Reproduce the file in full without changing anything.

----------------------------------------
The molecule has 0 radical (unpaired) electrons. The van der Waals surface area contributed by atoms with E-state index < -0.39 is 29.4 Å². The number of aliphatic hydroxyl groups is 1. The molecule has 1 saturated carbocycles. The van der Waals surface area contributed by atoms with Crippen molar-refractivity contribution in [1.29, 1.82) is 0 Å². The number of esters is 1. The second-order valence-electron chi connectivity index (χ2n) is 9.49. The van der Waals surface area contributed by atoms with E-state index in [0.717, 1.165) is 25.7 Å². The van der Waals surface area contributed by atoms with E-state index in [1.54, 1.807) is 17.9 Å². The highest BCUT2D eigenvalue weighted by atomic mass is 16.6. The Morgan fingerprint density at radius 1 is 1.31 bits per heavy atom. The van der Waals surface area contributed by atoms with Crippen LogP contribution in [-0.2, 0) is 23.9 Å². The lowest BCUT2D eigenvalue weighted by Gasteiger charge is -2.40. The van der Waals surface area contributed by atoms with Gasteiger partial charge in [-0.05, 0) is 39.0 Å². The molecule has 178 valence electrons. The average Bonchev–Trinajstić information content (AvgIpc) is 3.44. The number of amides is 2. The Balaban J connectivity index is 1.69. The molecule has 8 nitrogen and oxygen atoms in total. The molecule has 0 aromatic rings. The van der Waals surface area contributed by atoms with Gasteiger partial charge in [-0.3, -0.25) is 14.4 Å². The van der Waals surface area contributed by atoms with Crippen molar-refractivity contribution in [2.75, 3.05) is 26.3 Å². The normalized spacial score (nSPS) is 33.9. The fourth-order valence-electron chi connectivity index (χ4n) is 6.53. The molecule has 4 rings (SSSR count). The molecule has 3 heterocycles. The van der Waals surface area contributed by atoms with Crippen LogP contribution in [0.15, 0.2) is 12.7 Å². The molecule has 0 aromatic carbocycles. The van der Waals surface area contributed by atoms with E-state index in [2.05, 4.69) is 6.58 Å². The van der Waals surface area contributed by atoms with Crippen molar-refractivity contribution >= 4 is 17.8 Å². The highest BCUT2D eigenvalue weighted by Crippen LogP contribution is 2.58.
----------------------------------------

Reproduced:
The molecule has 0 radical (unpaired) electrons. The van der Waals surface area contributed by atoms with E-state index < -0.39 is 29.4 Å². The number of aliphatic hydroxyl groups is 1. The molecule has 1 saturated carbocycles. The van der Waals surface area contributed by atoms with Crippen molar-refractivity contribution in [1.29, 1.82) is 0 Å². The number of esters is 1. The second-order valence-electron chi connectivity index (χ2n) is 9.49. The van der Waals surface area contributed by atoms with E-state index in [0.717, 1.165) is 25.7 Å². The van der Waals surface area contributed by atoms with E-state index in [1.54, 1.807) is 17.9 Å². The highest BCUT2D eigenvalue weighted by atomic mass is 16.6. The Morgan fingerprint density at radius 1 is 1.31 bits per heavy atom. The van der Waals surface area contributed by atoms with Crippen LogP contribution in [-0.2, 0) is 23.9 Å². The lowest BCUT2D eigenvalue weighted by Gasteiger charge is -2.40. The van der Waals surface area contributed by atoms with Gasteiger partial charge in [-0.05, 0) is 39.0 Å². The molecule has 178 valence electrons. The average Bonchev–Trinajstić information content (AvgIpc) is 3.44. The number of amides is 2. The Balaban J connectivity index is 1.69. The molecule has 8 nitrogen and oxygen atoms in total. The molecule has 0 aromatic rings. The van der Waals surface area contributed by atoms with Gasteiger partial charge in [-0.3, -0.25) is 14.4 Å². The van der Waals surface area contributed by atoms with Crippen molar-refractivity contribution in [2.75, 3.05) is 26.3 Å². The normalized spacial score (nSPS) is 33.9. The fourth-order valence-electron chi connectivity index (χ4n) is 6.53. The molecule has 4 rings (SSSR count). The molecule has 3 heterocycles. The van der Waals surface area contributed by atoms with Crippen LogP contribution in [0.15, 0.2) is 12.7 Å². The molecule has 0 aromatic carbocycles. The van der Waals surface area contributed by atoms with E-state index in [2.05, 4.69) is 6.58 Å². The van der Waals surface area contributed by atoms with Crippen molar-refractivity contribution >= 4 is 17.8 Å². The highest BCUT2D eigenvalue weighted by Crippen LogP contribution is 2.58.